Ode to Old Vine Grenache
Old Vine Grenache is one of Australia’s greatest treasures. For many years the variety sat in the back seat to Shiraz and Chardonnay however, modern times see it thrust upon the forefront of the fine wine movement as one of modern Australia’s greatest wines. The perfume is kaleidoscopic and hypnotic; a real love potion of roses, strawberries, and all things floral, musk and Turkish delight. The wines are utterly intoxicating with their multi layer attributes and the best part is, they’re ready to drink from day one and only get better with age. This is an exciting era for Aussie wines as there is no requirement for cellaring to hit a sweet spot. Just pop the cork and enjoy the ride.
While the future for this wonderful variety is ever so bright, the journey actually began some 150 years ago when James Busby and John Reynell individually travelled to the Rhone Valley, France to take cuttings and transport them back to South Australia to cultivate nurseries. The cuttings were cultivated at the famous Chateau Reynella (South Australian suburban location, Reynella suburb named after the visionary Mr John Reynell) and propagated across McLaren Vale. The bush vines represented pre-phylloxera, un genetically modified genus that would one day yield one of the most highly prized examples in the country and the world. France’s viticultural industry was obliterated by phylloxera and Australia’s old vine plantations in South Australia, whom has never had phylloxera, rate as the oldest examples of pre-phylloxera vine materials that remain. These vines should be national heritage listed.
Back in the days of the 1930’s and 1940’s the fortified market was brimming with demand and Grenache was typically made into those fortified wines with Shiraz and sent back to ‘market’ which was in fact London, UK. The market bought these fortified wines with great embrace and grenache found its first commercial output. Eventually, market evolution saw a shift in consumers’ palettes away from fortified and also sherry which were very popular back then, towards still table wines and many great vineyards languished. The marketplace initially adopted Claret and Rhine Riesling styles. As the market matured, Rhone-style wines and Burgundian styles made their way into people’s cellars and onto restaurant lists. For a while there in the 1970’s, long before Intellectual Property Laws were defined, Grange Hermitage, Clare Valley Chablis and Hunter Valley ‘Burgundy’ were famous Australian wines that adorned wine lists across the country. Grenache was virtually non-existent until the likes of a few key individuals took the variety out of retirement and saved the vines from residential housing sprawl that was fast gobbling up unused vineyard sites.
Charlie Melton began experimenting with emulating the Chateau Neuf-du-pape wines from southern Rhone in 1988, up in the Barossa. These were blended with Shiraz and Mourvedre and forged the first iterations of the famous GSM blend. In 1991 Roman Bratasiuk of Clarendon Hills began making single vineyard Grenache out of a sleepy little hollow called Blewitt Springs, where the Clarendon Hills winery is still located. Roman made Australia’s first 100% old vine grenache, single vineyard Grenache from Blewitt Springs. Roman would then dedicate the next 34 years of his life to telling the world how good Blewitt Springs Grenache is. Roman would eventually pioneer the Australian revolution of Old Vine Grenache and one day the world would widely consider Blewitt Springs as the epicentre of world-class Australian Grenache. Thanks Roman.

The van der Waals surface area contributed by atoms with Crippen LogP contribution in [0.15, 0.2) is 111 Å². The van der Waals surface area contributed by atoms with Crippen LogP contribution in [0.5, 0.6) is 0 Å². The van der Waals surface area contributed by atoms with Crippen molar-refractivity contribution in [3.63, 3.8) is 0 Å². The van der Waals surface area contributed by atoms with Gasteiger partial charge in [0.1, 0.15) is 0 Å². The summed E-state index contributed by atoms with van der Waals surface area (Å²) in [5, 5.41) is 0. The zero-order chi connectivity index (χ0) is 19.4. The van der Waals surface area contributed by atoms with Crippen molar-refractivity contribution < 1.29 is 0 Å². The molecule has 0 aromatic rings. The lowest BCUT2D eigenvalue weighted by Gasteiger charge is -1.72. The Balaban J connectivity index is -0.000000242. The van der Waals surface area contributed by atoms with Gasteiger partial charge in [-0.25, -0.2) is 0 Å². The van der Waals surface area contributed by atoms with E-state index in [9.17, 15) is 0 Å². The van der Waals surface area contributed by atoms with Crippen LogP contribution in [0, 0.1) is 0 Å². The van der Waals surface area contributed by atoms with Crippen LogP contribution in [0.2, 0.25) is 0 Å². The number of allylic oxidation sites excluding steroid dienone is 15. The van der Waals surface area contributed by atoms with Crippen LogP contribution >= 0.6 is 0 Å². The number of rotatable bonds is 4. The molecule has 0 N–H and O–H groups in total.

Grenache represents 9% of the overall vineyard plantations in McLaren Vale. It’s still a substantial minority by comparison to Shiraz’s 56% total vineyard occupation. Critically, 75% of McLaren Vale’s total Grenache is old vine. Old vine grenache is the polar opposite of young vine grenache. Young Grenache is high-yielding and thin-skinned and light on flavour and structure. These young vines typically are made into rosé. There is a long wait until young vine grenache gets to the age where it can produce something akin to old vine Grenache; circa 80 years. These magnificent, gnarly old bush vines produce more concentrated, lower yields with thicker-skinned berries that possess infinitely greater depth of flavour, colour and structure. The wine also reflects its terroir mineral environment with high fidelity due to the large surface of the old root networks. Since 1991 we’ve believed Blewitt Springs is the greatest grenache terroir in the world due to its globally unique combination of old vines, ancient soils and maritime proximity; the wines are absolutely exotic and go well beyond the norm, in the context of international examples. Blewitt Springs Old Vine Grenache is made unique due to its high ironstone prevalence and this presents as a ferrous, rusty, flinty terroir derived edge in the wines. Old Vine Blewitt Springs Grenache when its young more widely demonstrates lavender, roses and violets with delicious forrest berries and nuances of strawberry, blood orange, musk and Turkish delight across the palate. With a bit of bottle age, crushed rock, rust and ferrous-like qualities become highly evidential and eventually with 20 years bottle age the presentation of forrest floor and truffle like characters possess significant weight and charisma and are reminiscent of aged Grand Cru Burgundy.